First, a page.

Microvascular reconstruction of the nose was pioneered in China in the early 1970s using the radial forearm flap. Since then, different flaps, methods, and flap designs have been used to improve outcomes. Microvascular tissue transfer has become the first step of multistage reconstruction, which includes rebuilding the nasal framework, transferring a forehead flap for external skin coverage, and sculpting the nose for improved appearance and breathing. In this article, the authors present their long-term experience in microvascular reconstruction of the nose using the infolded radial forearm flap for full-thickness nasal defects, and a single circumferential flap for inner lining only.
Fifty microvascular nasal reconstruction procedures were performed on 47 patients between 2000 and 2017 using the radial forearm flap. The reconstructions included total/subtotal nasal defects using a trapezoid-shaped forearm flap folded in one or two planes, and a rectangular flap positioned internally and circumferentially for lining only. The nasal defects were caused by cancer resection, trauma, infection, cocaine abuse, and failed attempts at nasal reconstruction.
Forty-seven flaps were transferred successfully for nasal reconstruction, with two immediate failures (4 percent) caused by flap insetting complications and one late loss. Forty-six patients completed the multistage nasal reconstruction. Follow-up was 1 to 17 years (average, 6 years).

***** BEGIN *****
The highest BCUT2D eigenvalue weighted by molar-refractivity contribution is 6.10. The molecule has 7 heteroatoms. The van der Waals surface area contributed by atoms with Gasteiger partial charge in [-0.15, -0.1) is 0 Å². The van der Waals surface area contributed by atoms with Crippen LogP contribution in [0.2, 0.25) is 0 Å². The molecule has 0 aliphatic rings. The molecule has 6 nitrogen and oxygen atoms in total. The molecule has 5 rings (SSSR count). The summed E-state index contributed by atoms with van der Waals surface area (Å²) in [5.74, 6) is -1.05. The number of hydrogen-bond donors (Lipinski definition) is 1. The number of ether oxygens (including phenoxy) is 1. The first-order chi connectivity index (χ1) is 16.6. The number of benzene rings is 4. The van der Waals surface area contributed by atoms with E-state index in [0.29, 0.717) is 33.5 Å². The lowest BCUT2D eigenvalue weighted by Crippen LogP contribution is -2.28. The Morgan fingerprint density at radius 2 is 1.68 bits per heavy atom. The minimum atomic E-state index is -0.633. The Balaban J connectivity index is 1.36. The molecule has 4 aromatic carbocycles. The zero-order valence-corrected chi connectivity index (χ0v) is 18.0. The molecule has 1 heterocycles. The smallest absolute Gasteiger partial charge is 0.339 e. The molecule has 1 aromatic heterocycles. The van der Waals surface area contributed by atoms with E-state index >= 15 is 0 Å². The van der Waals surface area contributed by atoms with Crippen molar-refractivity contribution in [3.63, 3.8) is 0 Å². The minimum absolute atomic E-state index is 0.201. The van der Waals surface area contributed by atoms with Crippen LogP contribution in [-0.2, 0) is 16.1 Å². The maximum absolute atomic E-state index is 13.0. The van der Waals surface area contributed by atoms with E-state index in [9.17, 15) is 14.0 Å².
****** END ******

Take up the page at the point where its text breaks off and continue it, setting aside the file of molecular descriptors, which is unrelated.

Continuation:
The radial forearm flap infolding technique is the authors’ method of choice for microvascular reconstruction of the nose because it allows placement of a primary dorsal cartilage graft for optimal vascularization, and uses the excess dorsal skin during forehead resurfacing to modify the lining inset and shape the nostrils.
Orange and Palo Alto, Calif.; and Tucson, Ariz.
From St. Joseph’s Hospital and the Palo Alto Medical Foundation/Sutter Health.
Received for publication June 12, 2018; accepted December 7, 2018.
Disclosure:Dr. Menick receives royalties from the referenced book Aesthetic Nasal Reconstruction: Principles and Practice. The remaining authors have no financial interest to declare in relation to the content of this article.
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Arthur H. Salibian, M.D., 1310 Stewart Drive, Suite 211, Orange, Calif. 92868, firstname.lastname@example.org